So, for free, I have a new haircut–and an ongoing project right on top of my head. And I got to satisfy my impulse to DO SOMETHING in a way that allowed me to give of myself. Sometimes we just have to dance with that wild hair.


My 2017 Word of the Year: Heal

Although the month of January is almost over, I’m just getting around to sharing about my word of the year for 2017. Late last fall, I felt the word “heal” tug at me, call to me. And it is one of my favorite words, although that’s not why I landed on this word as my word of the year. I chose “heal” because I need it. To experience it, to receive it.

I want God to minister to me, and when He does that, I imagine it as healing.

One of the verses that came to mind in connection with my word of the year is Jeremiah 17:14, “Heal me, LORD, and I will be healed; save me, and I will be saved, for you are the one I praise.” I remember discussing this Scripture in a Bible study years ago, when Woodrow was a toddler. One of the other women there commented that, when God does the healing, it will be done completely.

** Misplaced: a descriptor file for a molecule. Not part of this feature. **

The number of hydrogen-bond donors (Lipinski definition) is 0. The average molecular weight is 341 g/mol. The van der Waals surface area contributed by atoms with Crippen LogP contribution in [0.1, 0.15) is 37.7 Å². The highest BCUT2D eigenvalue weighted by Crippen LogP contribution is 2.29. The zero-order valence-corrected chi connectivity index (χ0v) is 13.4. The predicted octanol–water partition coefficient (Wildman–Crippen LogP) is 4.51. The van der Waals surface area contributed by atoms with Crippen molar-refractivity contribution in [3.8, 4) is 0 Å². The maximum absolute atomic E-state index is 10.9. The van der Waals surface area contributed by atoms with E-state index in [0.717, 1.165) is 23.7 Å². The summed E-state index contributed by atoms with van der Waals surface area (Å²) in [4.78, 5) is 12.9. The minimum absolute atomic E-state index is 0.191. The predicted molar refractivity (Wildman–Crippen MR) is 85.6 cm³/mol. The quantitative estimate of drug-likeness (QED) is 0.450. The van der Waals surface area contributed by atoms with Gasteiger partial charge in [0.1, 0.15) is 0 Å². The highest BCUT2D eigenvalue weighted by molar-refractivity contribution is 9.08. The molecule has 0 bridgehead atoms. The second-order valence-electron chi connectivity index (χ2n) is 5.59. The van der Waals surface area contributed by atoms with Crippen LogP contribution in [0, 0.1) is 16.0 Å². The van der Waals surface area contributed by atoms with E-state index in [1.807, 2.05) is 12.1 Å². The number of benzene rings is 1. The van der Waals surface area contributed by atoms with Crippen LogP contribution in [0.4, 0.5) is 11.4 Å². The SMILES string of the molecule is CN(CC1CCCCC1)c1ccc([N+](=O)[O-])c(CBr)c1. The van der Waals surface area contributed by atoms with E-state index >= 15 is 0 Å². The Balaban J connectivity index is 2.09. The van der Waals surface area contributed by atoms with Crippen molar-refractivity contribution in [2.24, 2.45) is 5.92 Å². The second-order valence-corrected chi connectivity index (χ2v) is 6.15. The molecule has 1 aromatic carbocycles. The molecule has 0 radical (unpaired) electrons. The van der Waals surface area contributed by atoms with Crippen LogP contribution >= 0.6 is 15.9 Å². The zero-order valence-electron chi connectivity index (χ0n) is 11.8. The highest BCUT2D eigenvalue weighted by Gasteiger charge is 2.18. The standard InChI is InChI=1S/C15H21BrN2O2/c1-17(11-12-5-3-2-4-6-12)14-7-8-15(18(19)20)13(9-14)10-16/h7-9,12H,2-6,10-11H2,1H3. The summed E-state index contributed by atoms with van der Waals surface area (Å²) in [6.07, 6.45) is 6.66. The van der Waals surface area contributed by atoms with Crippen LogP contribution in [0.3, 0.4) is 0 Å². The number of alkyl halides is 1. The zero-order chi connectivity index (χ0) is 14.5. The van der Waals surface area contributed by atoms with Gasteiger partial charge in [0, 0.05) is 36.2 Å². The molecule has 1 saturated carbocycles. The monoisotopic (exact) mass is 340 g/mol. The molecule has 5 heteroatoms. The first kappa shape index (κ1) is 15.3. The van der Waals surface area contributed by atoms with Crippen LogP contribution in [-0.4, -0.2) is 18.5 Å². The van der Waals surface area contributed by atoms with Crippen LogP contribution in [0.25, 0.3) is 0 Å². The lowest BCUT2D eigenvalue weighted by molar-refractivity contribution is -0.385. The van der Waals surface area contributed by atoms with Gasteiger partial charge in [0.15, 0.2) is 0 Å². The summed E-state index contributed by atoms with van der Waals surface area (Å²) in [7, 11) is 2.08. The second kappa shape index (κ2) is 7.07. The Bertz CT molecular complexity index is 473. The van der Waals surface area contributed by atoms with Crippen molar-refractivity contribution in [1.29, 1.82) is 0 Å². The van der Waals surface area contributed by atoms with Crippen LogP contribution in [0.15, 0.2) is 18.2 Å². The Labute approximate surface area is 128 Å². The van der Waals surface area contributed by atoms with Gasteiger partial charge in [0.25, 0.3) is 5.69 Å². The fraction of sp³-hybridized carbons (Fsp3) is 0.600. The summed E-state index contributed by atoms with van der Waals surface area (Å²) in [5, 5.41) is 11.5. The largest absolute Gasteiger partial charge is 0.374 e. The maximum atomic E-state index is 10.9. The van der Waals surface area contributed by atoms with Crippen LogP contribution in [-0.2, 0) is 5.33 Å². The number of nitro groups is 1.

That healing occurs over a lifetime, I think, happening at deeper levels as we grow. In 2013, I read a hugely important book called Irregular People. In it, the author (Joyce Landorf Heatherley) explains that there won’t be just one healing in us. God will work healing in me over and over, going more and more deeply. So I can keep my painful hurts as “infection-free” as possible, she wrote.

When I contemplate healing, I think of healing from and healing for. There’s a constant need to heal from wrong thinking about God’s character and about myself, from doubt of His goodness or mercy. But specifically, I’m thinking about healing from disappointment and grief–situations out of my control that have brought hurt.


I also feel the weight of pain from circumstances I at least had a hand in creating. I’ve known for years that I’m motivated by need, but I’ve sometimes found myself in places God didn’t intend for me because I didn’t listen to His voice about which needs I should join Him in meeting. As you can imagine, this can be draining. My offering to volunteer as a Cub Scout leader for a second year falls into that category, and I communicated in December that I’d begin transitioning out of that role. An end-of-year application of my 2016 word of the year “less,” as in doing less volunteer work.